Fairfax Cracks Down on Nuisances

By Bill Turque
Washington Post Staff Writer
Saturday, June 9, 2007

Fairfax County officials announced yesterday the first two prosecutions brought by a new task force formed to crack down on overcrowded housing and other neighborhood-level code violations that have turned into a heated election-year issue.

The two cases, a Springfield home allegedly occupied by too many people and an Alexandria-area back yard allegedly filled with junk cars, were the centerpieces of a news conference headed by Board of Supervisors Chairman Gerald E. Connolly (D).

Complaints about crowding, abandoned cars, trash and illegal businesses in residential neighborhoods are widespread in the rapidly urbanizing county. But over the last couple of years, they have proliferated in the older neighborhoods of the Lee, Mason and Braddock districts, many of which evolved without the often rigorous oversight of homeowner associations.

Supervisor T. Dana Kauffman (D-Lee) estimated that the volume of complaints has gone from "a couple a week to 25 a day."

Connolly pledged a renewed enforcement effort targeted at willful, serial violators.

"If local government exists for any purpose, it is to help protect neighborhoods," he said, flanked by County Attorney David P. Bobzien, Deputy County Executive Robert A. Stalzer and a contingent of zoning, health and fire officials.

Last week, the county launched two multi-agency "strike teams" of a dozen or so members and dispatched them to neighborhoods that have generated many of the complaints. The teams have no new legal tools for the most part, only the usual array of modest fines and jail time seldom pursued by county attorneys.

What they do have is a board that is facing reelection this fall and is reacting to the increased volume of complaints.

"This is an issue that has been creeping up to where it is a serious issue," said Supervisor Sharon Bulova (D-Braddock).

In Fairfax and most other Virginia localities, no more than four people unrelated by blood or marriage can live in a single-family home. Families can have no more than two nonmembers in permanent residence.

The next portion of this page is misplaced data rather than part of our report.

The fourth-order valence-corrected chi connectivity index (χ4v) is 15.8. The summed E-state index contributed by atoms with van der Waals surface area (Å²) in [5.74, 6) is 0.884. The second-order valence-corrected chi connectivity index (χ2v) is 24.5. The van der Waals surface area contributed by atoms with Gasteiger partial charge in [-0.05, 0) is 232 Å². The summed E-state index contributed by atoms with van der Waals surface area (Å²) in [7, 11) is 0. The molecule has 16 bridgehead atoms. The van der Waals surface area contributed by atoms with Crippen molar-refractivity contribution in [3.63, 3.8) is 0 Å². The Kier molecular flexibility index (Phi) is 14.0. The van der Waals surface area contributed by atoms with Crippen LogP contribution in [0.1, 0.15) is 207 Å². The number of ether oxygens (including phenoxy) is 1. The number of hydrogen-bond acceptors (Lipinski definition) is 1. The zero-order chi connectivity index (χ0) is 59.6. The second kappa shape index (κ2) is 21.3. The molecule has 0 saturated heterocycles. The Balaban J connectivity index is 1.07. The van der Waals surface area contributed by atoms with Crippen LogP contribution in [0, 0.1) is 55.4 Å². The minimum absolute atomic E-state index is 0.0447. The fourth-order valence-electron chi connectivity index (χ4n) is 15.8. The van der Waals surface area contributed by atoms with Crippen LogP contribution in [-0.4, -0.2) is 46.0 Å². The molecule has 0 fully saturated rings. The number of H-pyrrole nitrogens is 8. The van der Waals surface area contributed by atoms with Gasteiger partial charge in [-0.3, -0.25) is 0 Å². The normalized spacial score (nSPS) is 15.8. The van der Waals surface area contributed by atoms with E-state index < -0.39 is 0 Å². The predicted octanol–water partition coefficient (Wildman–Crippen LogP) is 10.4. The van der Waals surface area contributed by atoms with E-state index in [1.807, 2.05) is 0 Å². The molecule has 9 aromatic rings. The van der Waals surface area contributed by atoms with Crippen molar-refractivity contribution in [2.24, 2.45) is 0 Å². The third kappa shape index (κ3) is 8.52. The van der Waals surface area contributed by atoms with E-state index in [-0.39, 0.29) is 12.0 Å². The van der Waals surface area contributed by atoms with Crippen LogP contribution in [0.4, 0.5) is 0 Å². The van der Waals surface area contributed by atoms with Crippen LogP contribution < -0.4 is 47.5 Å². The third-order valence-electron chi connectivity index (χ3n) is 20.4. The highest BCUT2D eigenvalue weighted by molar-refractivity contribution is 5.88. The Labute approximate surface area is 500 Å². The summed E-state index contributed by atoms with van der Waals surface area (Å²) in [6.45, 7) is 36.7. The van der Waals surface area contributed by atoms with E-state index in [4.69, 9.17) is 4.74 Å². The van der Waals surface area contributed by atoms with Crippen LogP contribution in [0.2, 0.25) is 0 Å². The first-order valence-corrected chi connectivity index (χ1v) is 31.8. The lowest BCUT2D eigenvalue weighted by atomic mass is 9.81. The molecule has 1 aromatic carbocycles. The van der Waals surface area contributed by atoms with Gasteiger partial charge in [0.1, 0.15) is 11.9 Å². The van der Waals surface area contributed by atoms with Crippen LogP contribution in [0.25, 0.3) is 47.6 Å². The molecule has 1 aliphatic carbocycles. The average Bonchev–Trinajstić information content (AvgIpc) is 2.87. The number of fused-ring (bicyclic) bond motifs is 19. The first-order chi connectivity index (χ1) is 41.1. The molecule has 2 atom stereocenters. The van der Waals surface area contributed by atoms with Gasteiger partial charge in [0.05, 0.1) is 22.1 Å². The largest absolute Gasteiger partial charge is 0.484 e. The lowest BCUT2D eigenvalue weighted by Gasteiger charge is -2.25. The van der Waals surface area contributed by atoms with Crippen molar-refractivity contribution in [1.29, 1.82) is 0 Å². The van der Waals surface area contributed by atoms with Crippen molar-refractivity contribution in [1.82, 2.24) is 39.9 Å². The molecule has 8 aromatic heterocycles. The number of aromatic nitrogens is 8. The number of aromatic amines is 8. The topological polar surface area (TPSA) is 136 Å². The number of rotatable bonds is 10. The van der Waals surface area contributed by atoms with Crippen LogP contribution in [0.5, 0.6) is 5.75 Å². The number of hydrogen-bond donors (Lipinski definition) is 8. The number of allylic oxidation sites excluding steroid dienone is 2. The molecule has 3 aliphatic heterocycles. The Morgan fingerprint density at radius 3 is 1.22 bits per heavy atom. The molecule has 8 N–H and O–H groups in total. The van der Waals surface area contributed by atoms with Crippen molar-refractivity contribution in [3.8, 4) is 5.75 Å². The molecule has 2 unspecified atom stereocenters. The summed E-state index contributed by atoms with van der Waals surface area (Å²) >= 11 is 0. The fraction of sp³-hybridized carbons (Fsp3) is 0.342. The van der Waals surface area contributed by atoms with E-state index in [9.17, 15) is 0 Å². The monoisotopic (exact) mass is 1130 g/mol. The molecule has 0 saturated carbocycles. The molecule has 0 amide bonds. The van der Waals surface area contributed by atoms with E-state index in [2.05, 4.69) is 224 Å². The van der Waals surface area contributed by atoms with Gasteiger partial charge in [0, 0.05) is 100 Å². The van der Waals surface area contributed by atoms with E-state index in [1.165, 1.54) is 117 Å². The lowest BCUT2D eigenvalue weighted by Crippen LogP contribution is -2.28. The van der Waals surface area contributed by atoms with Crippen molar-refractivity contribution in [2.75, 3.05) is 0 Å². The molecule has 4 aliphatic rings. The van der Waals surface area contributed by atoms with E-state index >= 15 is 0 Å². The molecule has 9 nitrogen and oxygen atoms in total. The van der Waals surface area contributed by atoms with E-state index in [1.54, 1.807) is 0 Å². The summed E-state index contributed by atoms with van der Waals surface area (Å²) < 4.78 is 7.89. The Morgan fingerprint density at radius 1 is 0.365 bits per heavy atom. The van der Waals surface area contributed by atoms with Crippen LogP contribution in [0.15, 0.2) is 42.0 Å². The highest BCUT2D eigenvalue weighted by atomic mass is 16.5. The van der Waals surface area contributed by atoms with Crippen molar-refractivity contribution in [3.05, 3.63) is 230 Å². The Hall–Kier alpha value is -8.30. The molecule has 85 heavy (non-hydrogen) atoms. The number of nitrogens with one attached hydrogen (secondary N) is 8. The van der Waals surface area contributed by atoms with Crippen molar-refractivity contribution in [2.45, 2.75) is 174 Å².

One of the cases filed in Fairfax County Circuit Court this week illustrates the difficulty in pursuing allegations of overcrowding. The county is asking for an injunction against Raimundo Guevara, a Honduran businessman allegedly operating a boarding house in the 6300 block of Dana Avenue in the Monticello Forest neighborhood of Springfield.

From 2003 to 2006, according to county records, health and zoning inspectors responded at least 13 times to neighborhood complaints about the house. In one instance, officials ordered him to eliminate an apartment he fashioned from a garage.

In April 2006, Fairfax police placed the home under surveillance for five days but were unable to come up with hard evidence that too many people lived there.

Senior zoning inspector W.B. Moncure concluded in a August 2006 memo that there was "innuendo but no factual basis" for some of the allegations.

Now, in response to renewed complaints, the county has taken Guevara to court for alleged overcrowding and illegal outdoor storage.

Guevara could not be reached after calls to his home yesterday. But in a brief interview with The Post earlier this year, he said "bad neighbors" were the cause of his difficulties with the county.

The other case brought this week by the task force involves Carl W. Gaston, who is alleged to be keeping "nine inoperable vehicles and tires" in the yard of his home in the 3300 block of Elmwood Drive in the county's Alexandria section.

There was no answer to a phone call to the Gaston home yesterday.

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